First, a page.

“As Balaam looked up and saw Israel encamped tribe by tribe,
the spirit of God came upon him.” (Numbers 24:2)
We read two parashot (portions) this week because of how the Jewish calendar is calculated. The moon’s cycle determines the months, but the sun’s cycle determines the year. Therefore, a Jewish year) can have from 50 to 55 weeks. Since the number of parashot doesn’t change, some years require certain parashot to “double up” on a given Shabbat.
Parashat Balak tells the story of Balak, a xenophobic ruler who fears the Israelites approaching his borders and plots their destruction by hiring Bilaam, a wizard, to curse them. It backfires spectacularly and Bilaam blesses the Israelites three times in succession instead. These attempts, collectively and singularly, provide a lesson for today’s world.
Balak brings Bilaam to three different locations to do his work. Rabbi Samson Raphael Hirsch (1808-1888; German rabbi considered the father of modern Orthodox Judaism) says each spot represents a potential Israelite weakness for Bilaam to exploit. Bamot habaal (the high places of Baal; Num. 22:41) represents material and physical strength and s’deh tzofim, (Field of Seers; Num. 23:14) represents cognitive and spiritual ability. But the Israelites are stronger than their numbers would indicate and do not rely upon magic for its wisdom and so each time, Bilaam blesses the Israelites. Desperate, Balak brings Bilaam to rosh hap’or (Peak of P’or; Num. 23:28), to test the strength of their morality and social cohesion. Here, too, the Israelites are impervious and Bilaam blesses them yet again.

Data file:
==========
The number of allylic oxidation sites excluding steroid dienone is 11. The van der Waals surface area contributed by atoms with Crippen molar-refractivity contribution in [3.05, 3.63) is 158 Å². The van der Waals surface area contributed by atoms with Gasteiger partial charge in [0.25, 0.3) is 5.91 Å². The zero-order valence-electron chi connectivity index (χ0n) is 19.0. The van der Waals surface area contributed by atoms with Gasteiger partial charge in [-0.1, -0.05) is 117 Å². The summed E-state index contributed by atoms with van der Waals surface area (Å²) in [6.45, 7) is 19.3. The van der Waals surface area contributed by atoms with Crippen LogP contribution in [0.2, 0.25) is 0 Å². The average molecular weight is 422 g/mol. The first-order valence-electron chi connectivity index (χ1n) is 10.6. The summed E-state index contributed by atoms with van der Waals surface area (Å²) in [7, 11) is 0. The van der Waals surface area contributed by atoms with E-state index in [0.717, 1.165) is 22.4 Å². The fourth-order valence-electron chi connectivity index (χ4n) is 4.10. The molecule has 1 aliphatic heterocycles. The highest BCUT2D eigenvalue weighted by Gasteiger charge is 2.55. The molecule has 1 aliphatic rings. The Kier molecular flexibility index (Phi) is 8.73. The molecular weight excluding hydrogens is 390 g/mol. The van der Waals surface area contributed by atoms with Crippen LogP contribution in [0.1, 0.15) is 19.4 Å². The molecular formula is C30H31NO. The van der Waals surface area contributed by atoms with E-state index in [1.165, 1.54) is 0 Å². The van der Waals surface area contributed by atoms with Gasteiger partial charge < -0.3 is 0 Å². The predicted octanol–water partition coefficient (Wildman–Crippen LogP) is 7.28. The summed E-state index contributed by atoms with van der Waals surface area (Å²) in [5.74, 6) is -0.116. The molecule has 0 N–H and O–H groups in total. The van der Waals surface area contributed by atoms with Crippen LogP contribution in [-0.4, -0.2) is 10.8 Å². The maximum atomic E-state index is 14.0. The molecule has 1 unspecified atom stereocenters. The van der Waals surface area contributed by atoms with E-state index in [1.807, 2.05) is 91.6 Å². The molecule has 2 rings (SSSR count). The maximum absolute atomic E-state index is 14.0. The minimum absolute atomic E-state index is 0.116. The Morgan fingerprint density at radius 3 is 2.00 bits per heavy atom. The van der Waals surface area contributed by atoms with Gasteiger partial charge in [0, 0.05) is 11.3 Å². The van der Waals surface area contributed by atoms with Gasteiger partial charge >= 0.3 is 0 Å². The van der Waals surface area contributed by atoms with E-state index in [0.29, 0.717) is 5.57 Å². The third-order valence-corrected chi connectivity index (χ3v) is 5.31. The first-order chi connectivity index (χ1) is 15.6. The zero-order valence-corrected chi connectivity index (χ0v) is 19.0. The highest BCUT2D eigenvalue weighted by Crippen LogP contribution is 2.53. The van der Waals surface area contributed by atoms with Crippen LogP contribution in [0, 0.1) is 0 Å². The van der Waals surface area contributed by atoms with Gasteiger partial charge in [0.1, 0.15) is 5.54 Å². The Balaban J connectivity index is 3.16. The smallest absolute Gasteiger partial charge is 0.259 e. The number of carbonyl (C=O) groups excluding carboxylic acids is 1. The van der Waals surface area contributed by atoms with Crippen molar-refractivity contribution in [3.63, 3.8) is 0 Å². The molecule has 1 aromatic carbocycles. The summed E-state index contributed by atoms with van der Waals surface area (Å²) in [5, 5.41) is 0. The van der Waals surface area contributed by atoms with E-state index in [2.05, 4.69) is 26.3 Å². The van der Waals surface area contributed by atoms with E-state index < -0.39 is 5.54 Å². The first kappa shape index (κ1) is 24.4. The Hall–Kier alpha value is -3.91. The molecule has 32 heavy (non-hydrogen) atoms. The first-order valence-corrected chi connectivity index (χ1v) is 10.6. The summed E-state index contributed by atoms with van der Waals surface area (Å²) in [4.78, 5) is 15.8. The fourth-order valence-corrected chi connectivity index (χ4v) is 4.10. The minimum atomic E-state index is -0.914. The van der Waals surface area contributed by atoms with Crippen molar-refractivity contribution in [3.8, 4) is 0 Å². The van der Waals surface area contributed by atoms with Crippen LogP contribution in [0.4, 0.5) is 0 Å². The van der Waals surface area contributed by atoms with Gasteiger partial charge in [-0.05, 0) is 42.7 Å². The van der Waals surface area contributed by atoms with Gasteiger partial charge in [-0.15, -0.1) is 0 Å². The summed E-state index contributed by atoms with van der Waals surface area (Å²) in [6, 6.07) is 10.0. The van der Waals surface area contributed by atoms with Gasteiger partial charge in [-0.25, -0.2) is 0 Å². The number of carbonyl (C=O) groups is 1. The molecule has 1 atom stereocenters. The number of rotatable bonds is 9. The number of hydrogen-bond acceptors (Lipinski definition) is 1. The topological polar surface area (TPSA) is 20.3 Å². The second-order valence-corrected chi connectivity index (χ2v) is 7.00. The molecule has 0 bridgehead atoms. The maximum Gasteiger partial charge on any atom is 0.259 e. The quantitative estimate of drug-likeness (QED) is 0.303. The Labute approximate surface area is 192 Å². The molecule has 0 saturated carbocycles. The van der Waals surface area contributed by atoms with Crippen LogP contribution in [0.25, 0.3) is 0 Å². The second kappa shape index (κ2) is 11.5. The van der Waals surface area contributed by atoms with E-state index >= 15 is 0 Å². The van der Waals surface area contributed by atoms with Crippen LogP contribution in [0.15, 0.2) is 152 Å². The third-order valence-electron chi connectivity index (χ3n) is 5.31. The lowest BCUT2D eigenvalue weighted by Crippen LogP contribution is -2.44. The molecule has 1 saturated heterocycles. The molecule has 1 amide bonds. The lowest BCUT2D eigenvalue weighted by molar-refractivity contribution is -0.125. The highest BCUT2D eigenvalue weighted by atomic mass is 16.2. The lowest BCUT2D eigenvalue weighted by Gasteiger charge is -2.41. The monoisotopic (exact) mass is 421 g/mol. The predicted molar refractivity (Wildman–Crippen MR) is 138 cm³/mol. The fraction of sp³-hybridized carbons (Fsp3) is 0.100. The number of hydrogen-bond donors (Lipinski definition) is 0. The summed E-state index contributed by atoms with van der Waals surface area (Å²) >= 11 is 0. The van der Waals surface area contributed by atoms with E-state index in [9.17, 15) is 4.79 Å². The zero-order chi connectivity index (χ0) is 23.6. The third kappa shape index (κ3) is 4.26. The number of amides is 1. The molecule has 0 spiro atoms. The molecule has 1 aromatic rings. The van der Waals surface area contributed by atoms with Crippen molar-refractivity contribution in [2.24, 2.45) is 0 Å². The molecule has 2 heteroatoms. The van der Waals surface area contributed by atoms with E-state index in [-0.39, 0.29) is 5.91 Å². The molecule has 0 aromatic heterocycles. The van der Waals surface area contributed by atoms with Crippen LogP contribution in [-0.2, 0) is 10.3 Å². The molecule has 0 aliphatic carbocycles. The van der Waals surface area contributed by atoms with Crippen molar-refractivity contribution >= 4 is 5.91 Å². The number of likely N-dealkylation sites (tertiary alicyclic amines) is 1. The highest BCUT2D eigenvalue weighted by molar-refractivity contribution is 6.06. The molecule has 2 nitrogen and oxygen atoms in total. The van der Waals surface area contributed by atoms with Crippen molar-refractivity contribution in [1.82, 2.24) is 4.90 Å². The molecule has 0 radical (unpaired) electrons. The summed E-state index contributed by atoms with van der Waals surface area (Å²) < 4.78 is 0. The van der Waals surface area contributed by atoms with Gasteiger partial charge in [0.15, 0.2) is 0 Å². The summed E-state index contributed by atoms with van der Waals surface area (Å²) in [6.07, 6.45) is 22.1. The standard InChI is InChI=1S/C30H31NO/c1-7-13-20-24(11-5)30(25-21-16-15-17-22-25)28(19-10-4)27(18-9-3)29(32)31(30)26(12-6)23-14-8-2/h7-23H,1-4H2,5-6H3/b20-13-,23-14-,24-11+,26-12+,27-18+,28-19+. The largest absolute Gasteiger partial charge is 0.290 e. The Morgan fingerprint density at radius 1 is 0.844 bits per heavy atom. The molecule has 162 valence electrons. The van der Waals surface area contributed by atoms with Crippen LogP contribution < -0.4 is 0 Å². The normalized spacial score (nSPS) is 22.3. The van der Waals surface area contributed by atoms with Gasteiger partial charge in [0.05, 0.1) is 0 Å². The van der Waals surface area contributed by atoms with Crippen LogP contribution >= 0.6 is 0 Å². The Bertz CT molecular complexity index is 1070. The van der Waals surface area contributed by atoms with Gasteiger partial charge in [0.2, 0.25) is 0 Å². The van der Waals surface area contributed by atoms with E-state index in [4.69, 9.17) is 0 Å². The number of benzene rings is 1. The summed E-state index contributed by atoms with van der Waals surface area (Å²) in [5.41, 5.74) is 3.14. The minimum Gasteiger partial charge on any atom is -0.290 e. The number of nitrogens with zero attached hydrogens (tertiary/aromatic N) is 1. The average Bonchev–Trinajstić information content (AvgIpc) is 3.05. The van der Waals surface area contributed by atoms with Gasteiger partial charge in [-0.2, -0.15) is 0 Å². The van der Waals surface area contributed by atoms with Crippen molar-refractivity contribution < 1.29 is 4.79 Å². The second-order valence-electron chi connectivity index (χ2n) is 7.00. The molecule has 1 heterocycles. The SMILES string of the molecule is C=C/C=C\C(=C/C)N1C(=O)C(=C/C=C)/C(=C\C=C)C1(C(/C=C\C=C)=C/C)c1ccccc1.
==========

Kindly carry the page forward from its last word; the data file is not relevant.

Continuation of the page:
This Shabbat coincides with American Independence Day and it is worth considering: how would the US fare if Bilaam were looking down at it from those three vantage points?
Gut Shabbos/Shabbat Shalom